Posts Tagged 'facilitation'

Insight into Group Consciousness

The Celestine Prophecy (Redfield, 1996) was not a great work of literature, but it contained many good insights (and more than 9).

In 2000 I copied the description below of a group process based on intuitively sensing the flow of energy in a group conversation.   You could also say it’s based on extremely fluid listening, and non-attachment – which are not easy to come by in groups, but which can make any group process much more effective.

The question is, how can this level of group consciousness be developed?  A simple answer is that it can if there is a great deal of motivation on the part of group members, and if at least some of the members can model the method and help coach the others.

Is this really a “method” – or actually a level of collective consciousness that many groups experience, regardless of the particular method or process used?   Which methods are especially good at culturing listening and dropping ego-attachments?

(Excerpt follows from the Celestine Prophecy pp. 214 – 215 – this book is available for “Search Inside” on Amazon)  Continue reading ‘Insight into Group Consciousness’


Training for Focused Conversations and Consensus

For anyone interested in the methods mentioned in the post below, here is info on upcoming training on Focused Conversations and Consensus:

In Brooklyn, NY on May 12-13 (click on “View Schedule to see all places and dates)

In Toronto on July 9-10

Creating wholeness in collaboration.

(Continued from here.)

Feelings are most primal, and hardest to ignore.

They are powerful triggers to action, and also trigger cycles of thinking, interpretation and meaning.  The “most important facts” then become dominated by whatever triggered the most powerful feelings.

Interpretations are heavily influenced by feelings because feelings focus and filter thinking to derive interpretations.  The interpretations also loop back to explain or justify the feelings, and to justify the actions that the person has taken or wants to take.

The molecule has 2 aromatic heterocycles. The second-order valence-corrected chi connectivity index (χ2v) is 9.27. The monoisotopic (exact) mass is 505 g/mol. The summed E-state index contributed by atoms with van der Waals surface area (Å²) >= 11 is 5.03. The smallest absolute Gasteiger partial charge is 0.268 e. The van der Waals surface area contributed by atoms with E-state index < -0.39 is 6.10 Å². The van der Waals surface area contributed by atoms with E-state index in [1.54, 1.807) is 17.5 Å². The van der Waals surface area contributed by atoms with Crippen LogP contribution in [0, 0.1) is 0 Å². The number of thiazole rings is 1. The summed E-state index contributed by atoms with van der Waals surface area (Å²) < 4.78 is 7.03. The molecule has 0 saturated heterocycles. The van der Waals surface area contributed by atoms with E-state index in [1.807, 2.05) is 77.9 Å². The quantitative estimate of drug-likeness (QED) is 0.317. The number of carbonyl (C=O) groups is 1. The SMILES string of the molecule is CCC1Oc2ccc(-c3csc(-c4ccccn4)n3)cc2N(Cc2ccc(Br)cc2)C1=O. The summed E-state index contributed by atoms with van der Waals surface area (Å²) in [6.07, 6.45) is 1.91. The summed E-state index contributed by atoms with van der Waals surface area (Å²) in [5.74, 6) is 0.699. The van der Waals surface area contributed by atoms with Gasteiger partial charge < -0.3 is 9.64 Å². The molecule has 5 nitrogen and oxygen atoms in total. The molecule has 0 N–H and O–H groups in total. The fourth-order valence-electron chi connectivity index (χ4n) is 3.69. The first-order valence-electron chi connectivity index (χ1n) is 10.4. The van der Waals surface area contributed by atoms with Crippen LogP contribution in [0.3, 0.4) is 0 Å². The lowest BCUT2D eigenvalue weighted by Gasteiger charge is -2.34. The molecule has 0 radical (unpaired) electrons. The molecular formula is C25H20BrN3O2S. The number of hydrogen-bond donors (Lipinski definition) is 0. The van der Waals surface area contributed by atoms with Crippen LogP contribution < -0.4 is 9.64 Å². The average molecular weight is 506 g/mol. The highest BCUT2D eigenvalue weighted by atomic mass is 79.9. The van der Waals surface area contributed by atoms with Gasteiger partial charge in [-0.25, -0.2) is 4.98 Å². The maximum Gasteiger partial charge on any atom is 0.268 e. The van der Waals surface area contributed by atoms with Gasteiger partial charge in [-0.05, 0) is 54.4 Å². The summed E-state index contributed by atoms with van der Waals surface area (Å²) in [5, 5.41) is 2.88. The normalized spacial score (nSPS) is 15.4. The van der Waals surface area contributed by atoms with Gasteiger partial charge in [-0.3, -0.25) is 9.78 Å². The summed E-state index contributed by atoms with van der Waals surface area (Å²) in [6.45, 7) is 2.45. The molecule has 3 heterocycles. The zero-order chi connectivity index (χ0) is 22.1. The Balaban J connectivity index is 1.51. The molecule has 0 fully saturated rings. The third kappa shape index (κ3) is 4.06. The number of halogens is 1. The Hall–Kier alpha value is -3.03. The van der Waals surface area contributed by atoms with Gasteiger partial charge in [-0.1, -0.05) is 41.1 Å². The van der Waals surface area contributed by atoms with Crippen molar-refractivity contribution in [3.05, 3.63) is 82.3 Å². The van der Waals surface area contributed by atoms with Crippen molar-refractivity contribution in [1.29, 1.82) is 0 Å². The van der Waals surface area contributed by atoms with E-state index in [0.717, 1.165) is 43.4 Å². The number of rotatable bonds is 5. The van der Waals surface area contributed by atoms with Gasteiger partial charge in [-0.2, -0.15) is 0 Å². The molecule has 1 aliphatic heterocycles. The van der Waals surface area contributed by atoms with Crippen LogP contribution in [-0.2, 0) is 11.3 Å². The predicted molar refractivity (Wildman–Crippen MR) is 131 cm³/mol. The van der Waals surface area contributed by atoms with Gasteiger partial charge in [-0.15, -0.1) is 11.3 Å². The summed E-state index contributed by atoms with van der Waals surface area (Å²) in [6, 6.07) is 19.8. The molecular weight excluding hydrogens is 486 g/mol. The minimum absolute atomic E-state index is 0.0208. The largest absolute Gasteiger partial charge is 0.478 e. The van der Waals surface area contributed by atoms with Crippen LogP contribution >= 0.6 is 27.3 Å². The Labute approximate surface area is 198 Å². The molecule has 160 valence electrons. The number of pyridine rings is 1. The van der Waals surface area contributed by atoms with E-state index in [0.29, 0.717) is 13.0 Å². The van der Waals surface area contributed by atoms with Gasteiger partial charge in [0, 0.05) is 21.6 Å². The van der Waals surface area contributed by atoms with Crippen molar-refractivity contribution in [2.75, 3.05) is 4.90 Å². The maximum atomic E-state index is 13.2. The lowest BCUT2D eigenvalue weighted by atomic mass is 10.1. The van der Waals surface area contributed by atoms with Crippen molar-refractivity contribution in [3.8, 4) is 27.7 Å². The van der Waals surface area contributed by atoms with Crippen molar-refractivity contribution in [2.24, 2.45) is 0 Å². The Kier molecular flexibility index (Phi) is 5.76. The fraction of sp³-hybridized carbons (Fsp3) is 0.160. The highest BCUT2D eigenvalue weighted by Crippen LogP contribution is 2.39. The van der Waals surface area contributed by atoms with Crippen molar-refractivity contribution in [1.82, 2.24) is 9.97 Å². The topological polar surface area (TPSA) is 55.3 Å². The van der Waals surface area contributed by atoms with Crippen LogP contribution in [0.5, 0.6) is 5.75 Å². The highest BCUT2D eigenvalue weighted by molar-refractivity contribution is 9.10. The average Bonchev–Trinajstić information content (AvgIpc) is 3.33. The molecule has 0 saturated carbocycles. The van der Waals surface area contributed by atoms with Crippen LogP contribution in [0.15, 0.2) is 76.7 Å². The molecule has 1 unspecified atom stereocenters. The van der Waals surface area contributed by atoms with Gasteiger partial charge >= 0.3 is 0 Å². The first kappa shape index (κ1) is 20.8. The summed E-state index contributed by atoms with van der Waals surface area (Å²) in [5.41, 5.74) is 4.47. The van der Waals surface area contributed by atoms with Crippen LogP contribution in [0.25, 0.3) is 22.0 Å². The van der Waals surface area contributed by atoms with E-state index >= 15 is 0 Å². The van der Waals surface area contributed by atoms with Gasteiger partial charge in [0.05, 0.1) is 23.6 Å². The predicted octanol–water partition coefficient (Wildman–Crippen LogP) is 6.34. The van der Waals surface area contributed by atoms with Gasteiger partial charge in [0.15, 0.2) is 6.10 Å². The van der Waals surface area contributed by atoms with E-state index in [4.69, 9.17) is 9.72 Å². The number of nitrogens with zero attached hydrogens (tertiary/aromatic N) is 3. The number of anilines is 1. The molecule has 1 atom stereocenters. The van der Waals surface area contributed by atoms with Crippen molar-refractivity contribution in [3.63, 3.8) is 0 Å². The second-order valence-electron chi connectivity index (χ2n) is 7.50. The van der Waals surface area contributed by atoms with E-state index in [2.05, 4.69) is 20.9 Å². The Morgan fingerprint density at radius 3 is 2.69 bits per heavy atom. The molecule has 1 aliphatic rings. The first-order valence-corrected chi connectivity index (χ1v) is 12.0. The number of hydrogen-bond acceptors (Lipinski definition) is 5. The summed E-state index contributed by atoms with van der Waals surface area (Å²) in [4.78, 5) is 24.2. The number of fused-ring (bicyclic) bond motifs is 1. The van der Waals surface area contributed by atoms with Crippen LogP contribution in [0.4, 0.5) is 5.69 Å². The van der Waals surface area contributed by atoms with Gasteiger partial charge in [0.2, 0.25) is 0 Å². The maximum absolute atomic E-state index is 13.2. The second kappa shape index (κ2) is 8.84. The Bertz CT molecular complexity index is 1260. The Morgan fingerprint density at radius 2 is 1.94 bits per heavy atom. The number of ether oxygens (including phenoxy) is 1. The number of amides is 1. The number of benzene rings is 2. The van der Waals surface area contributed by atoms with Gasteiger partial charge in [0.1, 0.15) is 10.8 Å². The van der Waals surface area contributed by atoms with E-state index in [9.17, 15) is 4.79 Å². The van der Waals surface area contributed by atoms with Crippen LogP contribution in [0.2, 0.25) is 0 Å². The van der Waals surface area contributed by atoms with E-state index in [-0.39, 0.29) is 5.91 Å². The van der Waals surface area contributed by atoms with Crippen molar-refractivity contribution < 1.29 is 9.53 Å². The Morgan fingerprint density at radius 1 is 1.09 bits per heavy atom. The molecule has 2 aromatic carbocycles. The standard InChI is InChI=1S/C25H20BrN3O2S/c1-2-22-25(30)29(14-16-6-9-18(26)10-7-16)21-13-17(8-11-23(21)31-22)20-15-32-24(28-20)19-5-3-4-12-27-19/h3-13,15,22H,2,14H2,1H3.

Feelings are important and have to be recognized and understood.  But feelings shouldn’t dominate thinking and action.

The only way to break the dominance of feelings is to step back and see them in the larger context of a group of people who have different feelings and interpretations about the same set of circumstances – and whose help is needed to create solutions..

The dialogue process intentionally trains participants to both listen to others, and to suspend judgment in order to make listening possible.   When people stay with the process long enough to get the hang of it, the process can present to everyone a bigger whole that no one person was seeing before.

The focused-conversation method has a similar result by taking the whole group through a process of collecting facts, expressing (and listening to) feelings, and stating (and listening to) interpretations before attempting to reach a decision together.   They get to see not only how other people feel about the situation, but also how they are all coming up with different interpretations based on different experiences and knowledge.